Yakkity Yak

Hunter Harrell

I’m sure Yik Yak has been in the news enough that I don’t have to tell you about this application. The app has caused uproars on our own campus, and if you’re reading this far into the depths of the paper, odds are you are familiar with previous front page stories.

The app is available to anyone with a smart phone. High school students are using Yik Yak to post hurtful messages directed at one another and spread rumors quickly through the hallways. Except in Fairfield, Ill., a 30-minute drive from my hometown, an anonymous comment on Yik Yak led to the arrest of a 20 year old in the community.

The man posted a threat to the local high school, which students saw and immediately alerted school officials. A few phone calls was all it took for authorities to contact Yik Yak.

The company then released the information of the user and his GPS coordinates. Six hours after the initial lockdown, the Fairfield Police Department arrested the “anonymous” individual.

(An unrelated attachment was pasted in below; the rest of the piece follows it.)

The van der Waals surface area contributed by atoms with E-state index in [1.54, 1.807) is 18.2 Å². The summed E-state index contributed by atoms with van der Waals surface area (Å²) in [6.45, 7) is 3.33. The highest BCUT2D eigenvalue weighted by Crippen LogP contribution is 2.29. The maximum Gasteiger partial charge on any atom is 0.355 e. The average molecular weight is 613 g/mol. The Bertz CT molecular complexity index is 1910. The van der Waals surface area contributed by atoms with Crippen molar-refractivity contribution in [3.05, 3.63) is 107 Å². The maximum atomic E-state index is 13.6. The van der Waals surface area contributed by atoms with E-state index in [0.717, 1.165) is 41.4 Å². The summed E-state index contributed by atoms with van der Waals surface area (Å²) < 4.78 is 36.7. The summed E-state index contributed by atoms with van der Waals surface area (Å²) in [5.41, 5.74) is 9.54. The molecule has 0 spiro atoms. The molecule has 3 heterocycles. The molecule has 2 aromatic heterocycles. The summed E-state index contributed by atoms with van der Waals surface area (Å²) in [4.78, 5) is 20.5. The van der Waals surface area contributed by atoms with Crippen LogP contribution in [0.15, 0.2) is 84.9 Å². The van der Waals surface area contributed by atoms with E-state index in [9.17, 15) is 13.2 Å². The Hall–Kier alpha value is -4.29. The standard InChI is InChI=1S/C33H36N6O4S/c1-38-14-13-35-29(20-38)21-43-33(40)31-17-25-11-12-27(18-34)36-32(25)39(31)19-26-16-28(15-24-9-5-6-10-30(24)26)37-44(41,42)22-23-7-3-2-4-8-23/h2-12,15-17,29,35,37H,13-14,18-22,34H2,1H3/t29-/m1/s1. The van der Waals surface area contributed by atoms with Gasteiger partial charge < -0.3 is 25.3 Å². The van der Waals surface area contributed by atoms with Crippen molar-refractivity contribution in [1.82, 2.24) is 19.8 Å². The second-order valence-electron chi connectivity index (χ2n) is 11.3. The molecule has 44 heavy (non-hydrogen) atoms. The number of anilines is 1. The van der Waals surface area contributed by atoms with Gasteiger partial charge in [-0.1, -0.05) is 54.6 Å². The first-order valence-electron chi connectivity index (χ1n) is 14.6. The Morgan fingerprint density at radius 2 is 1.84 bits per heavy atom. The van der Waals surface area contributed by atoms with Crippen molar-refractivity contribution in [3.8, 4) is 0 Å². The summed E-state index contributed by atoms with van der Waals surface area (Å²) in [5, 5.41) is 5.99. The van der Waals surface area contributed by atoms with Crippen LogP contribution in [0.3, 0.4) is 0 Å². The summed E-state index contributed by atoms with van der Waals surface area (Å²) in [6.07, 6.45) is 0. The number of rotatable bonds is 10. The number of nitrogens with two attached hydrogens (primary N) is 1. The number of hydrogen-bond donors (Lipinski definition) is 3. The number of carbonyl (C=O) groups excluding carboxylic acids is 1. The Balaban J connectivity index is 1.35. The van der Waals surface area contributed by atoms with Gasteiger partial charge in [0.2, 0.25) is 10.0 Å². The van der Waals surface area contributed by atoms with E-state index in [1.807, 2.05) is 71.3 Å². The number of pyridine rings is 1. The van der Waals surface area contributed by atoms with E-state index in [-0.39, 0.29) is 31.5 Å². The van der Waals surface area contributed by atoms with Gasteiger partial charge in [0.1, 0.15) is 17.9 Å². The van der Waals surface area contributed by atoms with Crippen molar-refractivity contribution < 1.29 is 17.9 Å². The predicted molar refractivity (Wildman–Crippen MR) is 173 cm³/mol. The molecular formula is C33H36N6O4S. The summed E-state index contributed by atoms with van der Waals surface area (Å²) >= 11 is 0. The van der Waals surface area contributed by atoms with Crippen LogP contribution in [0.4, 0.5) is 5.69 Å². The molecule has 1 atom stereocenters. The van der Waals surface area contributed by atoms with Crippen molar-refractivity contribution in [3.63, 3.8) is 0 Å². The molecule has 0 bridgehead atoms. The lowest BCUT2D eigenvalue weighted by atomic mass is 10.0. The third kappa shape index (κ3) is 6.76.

Now, I don’t mean to preach to someone about an app or how they use it.

In fact, I like the app for its original intent and think it’s a cool way for students to talk about nothing important, but just everyday student life.

However, this instance is exactly why I would never post something I don’t actually mean or stand behind on any social media site.

There’s nothing wrong with posting about issues, daily life and even poking fun at some of the crazy things you can see on a college campus on an anonymous app, but there are still principles that should be followed.

My mom always quoted Thumper from the Disney movie “Bambi” – “If you can’t say something nice, don’t say nothin’ at all.”


Column by Hunter Harrell, Features Editor